Once in a while, I like to highlight the ad campaigns that I think are doing a particularly good job in reaching out to the U.S. Hispanic audience. This week, I wanted to draw attention to the excellent work that McDonald’s is doing — and, hopefully, give some brands ideas for their campaigns.
In this case, McDonald’s was looking to specifically drive traffic and sales to its Houston locations, while also “showcasing McDonald’s’ commitment to supporting the Hispanic community” nationwide, says Natalie Asorey, a supervisor at the agency that created the campaign. The campaign was centered on the launch of the company’s “$1 $2 $3 Dollar Menu.”
In an impressive show of cultural fluency, McDonald’s and its creative team decided to enlist a character beloved in U.S. Hispanic households, as well as Latin American ones, to anchor the campaign. The character, El Chapulín Colorado, was first seen on Mexican television in the 1970s, and was played by renowned actor and comedian Roberto Gómez Bolaños (more commonly known as Chespirito, or “Little Shakespeare”). The decision to use a character with particular resonance for Hispanic audiences is particularly important, because it shows that McDonald’s cares more about creating a campaign that is deeply relevant to one audience than slightly relevant for multiple ones.
Don’t forget to use digital channels.
Hispanics are particularly digital-savvy, so it makes perfect sense that McDonald’s would try to leverage that in some way. In fact, the entire campaign was launched via a teaser video posted on the brand's Facebook and Instagram pages, as well as its local Houston pages, that hinted at the coming partnership with El Chapulín Colorado.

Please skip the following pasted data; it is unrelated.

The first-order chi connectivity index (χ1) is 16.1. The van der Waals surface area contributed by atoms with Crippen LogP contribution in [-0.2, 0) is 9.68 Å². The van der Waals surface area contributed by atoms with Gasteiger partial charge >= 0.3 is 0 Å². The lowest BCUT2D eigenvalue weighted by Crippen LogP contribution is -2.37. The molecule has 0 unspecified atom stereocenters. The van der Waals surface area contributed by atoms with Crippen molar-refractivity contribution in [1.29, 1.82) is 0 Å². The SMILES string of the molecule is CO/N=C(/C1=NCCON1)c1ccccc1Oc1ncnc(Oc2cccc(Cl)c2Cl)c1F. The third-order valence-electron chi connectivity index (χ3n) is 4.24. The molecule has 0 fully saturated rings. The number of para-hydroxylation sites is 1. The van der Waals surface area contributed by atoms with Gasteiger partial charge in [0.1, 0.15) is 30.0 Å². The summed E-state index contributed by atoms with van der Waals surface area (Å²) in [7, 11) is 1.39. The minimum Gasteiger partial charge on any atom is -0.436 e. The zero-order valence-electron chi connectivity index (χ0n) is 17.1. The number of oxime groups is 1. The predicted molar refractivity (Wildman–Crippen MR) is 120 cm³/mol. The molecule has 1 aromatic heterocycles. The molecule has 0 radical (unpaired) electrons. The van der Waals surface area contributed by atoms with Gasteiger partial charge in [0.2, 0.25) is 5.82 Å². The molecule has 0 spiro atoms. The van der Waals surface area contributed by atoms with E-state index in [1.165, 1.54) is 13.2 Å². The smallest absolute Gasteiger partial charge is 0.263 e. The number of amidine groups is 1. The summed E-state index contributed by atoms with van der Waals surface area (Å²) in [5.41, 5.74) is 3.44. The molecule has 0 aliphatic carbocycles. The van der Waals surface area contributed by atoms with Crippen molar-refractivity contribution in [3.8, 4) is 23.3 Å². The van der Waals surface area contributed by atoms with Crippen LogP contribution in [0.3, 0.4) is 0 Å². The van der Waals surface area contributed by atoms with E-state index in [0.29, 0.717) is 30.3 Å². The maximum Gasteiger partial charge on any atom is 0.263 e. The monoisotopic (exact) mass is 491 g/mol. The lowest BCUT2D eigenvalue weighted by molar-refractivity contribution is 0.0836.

Throughout the campaign, McDonald’s relied on a variety of channels, including national and local media outlets, influencer content, and TV and radio spots, to raise awareness amongst Hispanics. In addition, the brand also launched a series of local giveaways with limited edition games and prizes featuring El Chapulín Colorado, and used its local social pages to spread awareness amongst consumers.
Finally — and this might be my favorite part of the entire campaign — the company offered prizes to some of the people who had engaged positively with social posts on McDonald’s Latino Facebook page that related to the new menu.
Don’t take your audience for granted.
One of the reasons for McDonald’s’ continued success amongst Hispanics is the fact that it has never been content to rest on its laurels. Instead, it has continued to find new ways of reaching its target audience, whether by leveraging a beloved television character or tapping into Hispanic passion points.
As Jano Cabrera, McDonald’s’ SVP of corporate relations, is quick to stress, it “never takes” its position as Hispanic consumers’ top choice for fast food “for granted.” Cabrera added that the campaign as a whole “reflected what we always strive for — to surprise and delight our guests in ways that resonate with them.” And it seems it was successful, generating over 100 million earned impressions over the course of the operation, strong media coverage, and lots of buzz on social media.
As McDonald’s’ example shows, the most important part of crafting a successful Hispanic-focused campaign is plugging into the passion points that will get the audience excited and engaged. In this case, it used the nostalgia associated with a much-loved personality and television show to showcase its understanding of the Hispanic audience, and to engage them on a deeper level. This is a lesson that all brands should be applying to their future campaigns.